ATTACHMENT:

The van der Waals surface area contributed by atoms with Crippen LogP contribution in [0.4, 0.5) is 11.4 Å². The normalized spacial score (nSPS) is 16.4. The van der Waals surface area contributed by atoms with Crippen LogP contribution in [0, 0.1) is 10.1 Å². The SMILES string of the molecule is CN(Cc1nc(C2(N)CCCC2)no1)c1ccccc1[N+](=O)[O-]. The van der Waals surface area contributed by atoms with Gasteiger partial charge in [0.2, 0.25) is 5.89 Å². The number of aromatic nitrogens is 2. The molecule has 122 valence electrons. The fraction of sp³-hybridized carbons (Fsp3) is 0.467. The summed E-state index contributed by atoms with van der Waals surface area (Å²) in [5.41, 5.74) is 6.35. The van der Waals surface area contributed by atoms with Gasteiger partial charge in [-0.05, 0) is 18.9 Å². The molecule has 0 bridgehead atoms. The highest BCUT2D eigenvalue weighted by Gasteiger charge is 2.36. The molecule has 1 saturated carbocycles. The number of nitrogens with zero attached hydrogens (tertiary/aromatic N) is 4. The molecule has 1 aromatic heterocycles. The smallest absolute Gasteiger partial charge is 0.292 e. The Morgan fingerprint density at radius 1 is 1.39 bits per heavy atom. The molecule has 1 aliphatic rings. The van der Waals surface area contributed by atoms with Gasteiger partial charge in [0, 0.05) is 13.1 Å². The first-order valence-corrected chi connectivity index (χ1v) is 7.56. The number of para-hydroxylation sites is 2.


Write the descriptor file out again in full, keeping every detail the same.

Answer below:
The van der Waals surface area contributed by atoms with Crippen LogP contribution in [0.4, 0.5) is 11.4 Å². The normalized spacial score (nSPS) is 16.4. The van der Waals surface area contributed by atoms with Crippen LogP contribution in [0, 0.1) is 10.1 Å². The SMILES string of the molecule is CN(Cc1nc(C2(N)CCCC2)no1)c1ccccc1[N+](=O)[O-]. The van der Waals surface area contributed by atoms with Gasteiger partial charge in [0.2, 0.25) is 5.89 Å². The number of aromatic nitrogens is 2. The molecule has 122 valence electrons. The fraction of sp³-hybridized carbons (Fsp3) is 0.467. The summed E-state index contributed by atoms with van der Waals surface area (Å²) in [5.41, 5.74) is 6.35. The van der Waals surface area contributed by atoms with Gasteiger partial charge in [-0.05, 0) is 18.9 Å². The molecule has 0 bridgehead atoms. The highest BCUT2D eigenvalue weighted by Gasteiger charge is 2.36. The molecule has 1 saturated carbocycles. The number of nitrogens with zero attached hydrogens (tertiary/aromatic N) is 4. The molecule has 1 aromatic heterocycles. The smallest absolute Gasteiger partial charge is 0.292 e. The Morgan fingerprint density at radius 1 is 1.39 bits per heavy atom. The molecule has 1 aliphatic rings. The van der Waals surface area contributed by atoms with Gasteiger partial charge in [0, 0.05) is 13.1 Å². The first-order valence-corrected chi connectivity index (χ1v) is 7.56. The number of para-hydroxylation sites is 2.